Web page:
The Herald Bulletin

Morning Update

Nation & World

June 27, 2013

Jackson's teenage son describes upbringing, death

LOS ANGELES, Calif. —  Michael Jackson's oldest son described the frantic efforts to revive his father to a jury, a scene of tears and agony that ended a dozen idyllic years being raised by one of pop music's superstars.

Michael Joseph "Prince" Jackson Jr. told the panel Wednesday how he knew there was trouble in the singer's rented mansion when heard screaming upstairs and went into his father's bedroom. His father was laying halfway off the bed, eyes rolled up into the back of his head as his physician tried CPR.

His sister Paris screamed for her father and Prince, now 16, told jurors that he was crying. On the ride to a hospital, the teenager recounted how he tried to calm the fears of his sister and younger brother by telling them that angels were watching over their father and everything would be fine.

It wasn't until his father's doctor, Conrad Murray, came out of the emergency room and said he had died that Prince knew his father was gone.

"Nothing will ever be the same," the teenager told jurors. He said while his younger brother doesn't totally realize the loss, his sister has had the hardest time of them all and he has had many sleepless nights since his father died four years ago.

His voice wavered at times and tears appeared to form in his eyes, but Prince remained composed as he publicly recounted for the first time what he saw the day his father died.

The re-telling of the scene in Jackson's bedroom came after nearly an hour of Prince describing happier times, showing photos of him and his sister when they were younger and a series of videos of the children filmed by their father.

He testified in a lawsuit accusing concert promoter AEG Live LLC of negligently hiring Murray, who was later convicted of involuntary manslaughter for giving Jackson an overdose of the anesthetic propofol.

AEG denies it hired the physician or bears any responsibility for the entertainer's death.

Wearing a black suit with a dark grey tie and his long brown hair tucked behind his ears, Prince testified that he saw AEG Live CEO Randy Phillips at the family's rented mansion in a heated conversation with Murray in the days before his father died. The teenager said Phillips grabbed Murray's elbow.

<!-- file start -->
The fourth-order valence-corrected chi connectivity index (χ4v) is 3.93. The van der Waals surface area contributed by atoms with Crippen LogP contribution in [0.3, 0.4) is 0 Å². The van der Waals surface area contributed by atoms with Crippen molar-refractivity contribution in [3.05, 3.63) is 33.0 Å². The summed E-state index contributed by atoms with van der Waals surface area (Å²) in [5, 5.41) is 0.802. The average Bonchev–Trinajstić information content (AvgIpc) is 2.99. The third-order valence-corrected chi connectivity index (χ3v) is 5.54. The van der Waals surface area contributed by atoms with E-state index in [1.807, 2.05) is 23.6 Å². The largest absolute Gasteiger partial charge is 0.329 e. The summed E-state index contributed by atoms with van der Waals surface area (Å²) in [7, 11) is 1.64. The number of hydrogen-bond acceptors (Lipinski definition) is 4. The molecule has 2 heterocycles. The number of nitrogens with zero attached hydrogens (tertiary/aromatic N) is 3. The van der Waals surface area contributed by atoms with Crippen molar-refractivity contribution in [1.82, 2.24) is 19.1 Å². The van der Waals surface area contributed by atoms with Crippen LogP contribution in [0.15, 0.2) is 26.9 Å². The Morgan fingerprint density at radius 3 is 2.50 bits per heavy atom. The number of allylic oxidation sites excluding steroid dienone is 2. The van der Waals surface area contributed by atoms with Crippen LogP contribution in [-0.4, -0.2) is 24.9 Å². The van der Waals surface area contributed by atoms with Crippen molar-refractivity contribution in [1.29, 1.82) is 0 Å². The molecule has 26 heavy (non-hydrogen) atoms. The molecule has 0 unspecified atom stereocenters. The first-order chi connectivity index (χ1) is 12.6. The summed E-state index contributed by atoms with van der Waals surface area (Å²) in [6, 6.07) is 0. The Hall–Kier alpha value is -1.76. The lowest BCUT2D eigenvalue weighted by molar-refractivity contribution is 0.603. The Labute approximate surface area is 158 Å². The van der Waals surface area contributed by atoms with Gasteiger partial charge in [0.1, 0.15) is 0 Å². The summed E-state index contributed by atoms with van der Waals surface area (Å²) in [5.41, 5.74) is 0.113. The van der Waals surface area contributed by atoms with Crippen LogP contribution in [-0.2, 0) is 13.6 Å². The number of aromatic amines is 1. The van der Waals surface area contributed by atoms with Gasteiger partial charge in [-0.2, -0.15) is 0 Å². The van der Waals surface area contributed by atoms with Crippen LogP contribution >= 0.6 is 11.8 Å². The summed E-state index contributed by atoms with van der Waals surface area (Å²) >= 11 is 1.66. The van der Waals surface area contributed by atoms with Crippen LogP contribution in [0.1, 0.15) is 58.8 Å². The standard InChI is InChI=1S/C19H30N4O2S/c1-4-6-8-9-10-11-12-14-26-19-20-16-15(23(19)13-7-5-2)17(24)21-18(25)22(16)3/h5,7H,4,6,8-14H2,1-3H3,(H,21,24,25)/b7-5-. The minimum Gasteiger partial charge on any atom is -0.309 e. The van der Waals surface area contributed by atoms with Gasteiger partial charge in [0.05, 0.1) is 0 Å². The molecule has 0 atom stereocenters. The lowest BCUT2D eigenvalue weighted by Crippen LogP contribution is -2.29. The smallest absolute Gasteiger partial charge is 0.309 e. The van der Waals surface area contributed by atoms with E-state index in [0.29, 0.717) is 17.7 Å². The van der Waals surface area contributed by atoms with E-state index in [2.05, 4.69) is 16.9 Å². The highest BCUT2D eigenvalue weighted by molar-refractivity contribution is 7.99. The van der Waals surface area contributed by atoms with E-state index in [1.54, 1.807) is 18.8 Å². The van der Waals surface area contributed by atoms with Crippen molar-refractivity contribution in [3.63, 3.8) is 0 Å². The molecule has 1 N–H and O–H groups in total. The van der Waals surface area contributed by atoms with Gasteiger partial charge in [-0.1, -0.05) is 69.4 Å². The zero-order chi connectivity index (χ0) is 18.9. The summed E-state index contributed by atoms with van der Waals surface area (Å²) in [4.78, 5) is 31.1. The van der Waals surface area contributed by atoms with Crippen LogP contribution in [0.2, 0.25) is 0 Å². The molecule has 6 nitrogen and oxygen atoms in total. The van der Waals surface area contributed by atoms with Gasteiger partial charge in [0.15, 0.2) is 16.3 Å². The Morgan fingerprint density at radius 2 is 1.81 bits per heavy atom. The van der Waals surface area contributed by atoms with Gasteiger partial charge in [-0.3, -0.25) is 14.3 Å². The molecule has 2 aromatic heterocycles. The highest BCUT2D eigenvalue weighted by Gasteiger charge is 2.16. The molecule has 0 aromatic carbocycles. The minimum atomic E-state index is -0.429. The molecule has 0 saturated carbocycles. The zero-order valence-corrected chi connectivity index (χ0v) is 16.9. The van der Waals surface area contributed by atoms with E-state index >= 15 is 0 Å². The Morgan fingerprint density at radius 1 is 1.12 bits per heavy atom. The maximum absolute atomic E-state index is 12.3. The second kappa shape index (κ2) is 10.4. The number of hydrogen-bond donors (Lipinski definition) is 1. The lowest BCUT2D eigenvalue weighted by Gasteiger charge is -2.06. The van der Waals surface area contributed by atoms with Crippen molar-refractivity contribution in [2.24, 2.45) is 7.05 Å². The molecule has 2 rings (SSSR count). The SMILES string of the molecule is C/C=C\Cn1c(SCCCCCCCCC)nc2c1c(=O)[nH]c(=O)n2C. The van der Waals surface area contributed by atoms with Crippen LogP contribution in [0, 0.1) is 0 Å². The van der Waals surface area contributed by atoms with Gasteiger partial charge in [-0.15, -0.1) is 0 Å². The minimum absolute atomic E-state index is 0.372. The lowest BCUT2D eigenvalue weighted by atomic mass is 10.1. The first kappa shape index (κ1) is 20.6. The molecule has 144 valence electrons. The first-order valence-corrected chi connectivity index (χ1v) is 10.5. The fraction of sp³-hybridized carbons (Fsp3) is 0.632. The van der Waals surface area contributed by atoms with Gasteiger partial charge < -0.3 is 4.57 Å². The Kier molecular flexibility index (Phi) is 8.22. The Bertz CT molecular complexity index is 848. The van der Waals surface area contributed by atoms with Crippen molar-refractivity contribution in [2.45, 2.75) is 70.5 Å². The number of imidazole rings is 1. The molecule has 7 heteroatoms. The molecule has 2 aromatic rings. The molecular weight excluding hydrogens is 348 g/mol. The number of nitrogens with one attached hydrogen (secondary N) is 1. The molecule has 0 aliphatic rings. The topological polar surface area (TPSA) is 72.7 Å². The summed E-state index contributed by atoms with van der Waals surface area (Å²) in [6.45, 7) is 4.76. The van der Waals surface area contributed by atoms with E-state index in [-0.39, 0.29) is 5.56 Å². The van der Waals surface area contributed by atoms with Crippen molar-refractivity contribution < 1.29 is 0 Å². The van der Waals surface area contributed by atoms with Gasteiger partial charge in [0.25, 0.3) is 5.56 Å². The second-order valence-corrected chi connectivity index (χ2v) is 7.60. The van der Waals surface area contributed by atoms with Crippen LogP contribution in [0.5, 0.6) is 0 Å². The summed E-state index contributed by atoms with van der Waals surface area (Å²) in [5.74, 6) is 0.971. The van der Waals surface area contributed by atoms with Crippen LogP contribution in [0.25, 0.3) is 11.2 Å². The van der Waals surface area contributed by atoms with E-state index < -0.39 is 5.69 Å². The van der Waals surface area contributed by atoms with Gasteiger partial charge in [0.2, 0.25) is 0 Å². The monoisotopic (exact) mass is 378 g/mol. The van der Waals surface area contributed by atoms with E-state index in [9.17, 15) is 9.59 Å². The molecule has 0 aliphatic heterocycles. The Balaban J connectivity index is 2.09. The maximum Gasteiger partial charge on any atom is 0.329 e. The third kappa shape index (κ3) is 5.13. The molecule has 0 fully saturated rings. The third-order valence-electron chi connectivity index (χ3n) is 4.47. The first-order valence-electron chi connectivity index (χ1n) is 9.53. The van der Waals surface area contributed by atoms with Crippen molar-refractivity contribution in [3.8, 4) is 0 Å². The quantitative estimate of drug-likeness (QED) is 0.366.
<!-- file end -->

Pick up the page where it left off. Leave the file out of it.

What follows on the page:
Phillips "looked aggressive to me," Prince testified.

His father wasn't at home at the time and was probably rehearsing, he said.

He said he saw his father cry after phone conversations with Phillips, and wanted more time to rehearse and was unhappy with pressure to perform his 50 scheduled comeback concerts titled "This Is It."

Murray's attorney Valerie Wass and AEG defense attorney Marvin S. Putnam later denied outside court that the meeting Prince described ever happened.

Putnam said Prince would be re-called to the witness stand during the defense case later in the trial.

"I think as the testimony will show when he is called in our defense that's not what happened," Putnam said. "He was a 12-year-old boy who has had to endure this great tragedy."

The testimony began with the teenager showing jurors roughly 15 minutes of private family photos and home videos.

He described growing up on Neverland Ranch and narrated videos of the property's petting zoos, amusement park and other amenities. After his father's acquittal of child molestation charges, Prince described living in the Middle East, Ireland and Las Vegas.

Prince is the first Jackson family member to testify during the trial, now in its ninth week. On Thursday his cousins, TJ and Taj Jackson, who are Tito Jackson's sons, will take the witness stand.

Prince Jackson, his sister Paris-Michael Katherine Jackson and brother Prince Michael "Blanket" Jackson are plaintiffs in the case against AEG, which their grandmother and primary caretaker filed in August 2010.

Another image showed Michael Jackson playing piano with his son while Prince was still a toddler.

Plaintiffs' attorney Brian Panish asked Prince whether he was interested in pursuing a career in music. "I can never play an instrument and I definitely cannot sing," Prince said to laughter from the jury.

He said he wanted to study film or business when he goes to college.

His testimony also included details that AEG's lawyers will likely point to later in the case to bolster their contention that Jackson was secretive about using propofol as a sleep aid.

Prince said none of the household staff were allowed upstairs at the mansion, and the singer kept his bedroom locked while receiving treatments from Murray.

During cross-examination, Putnam played a clip from a deposition of Prince in which the teen said he discovered the bedroom was locked when he and his siblings were playing hide-and-seek and couldn't get inside.

Prince also said his father gave him and his sister Paris a stack of $100 bills on a few occasions to give to Murray. He said his father told him that Murray wouldn't take the money from him, and the doctor wouldn't take the full amount from the children.

The teenager said his understanding was that the money was meant to tide Murray over until he got paid by AEG Live.

He never saw or knew how Murray was treating his doctor.

"I was 12. To my understanding he was supposed to make sure my dad stayed healthy," Prince testified.

 

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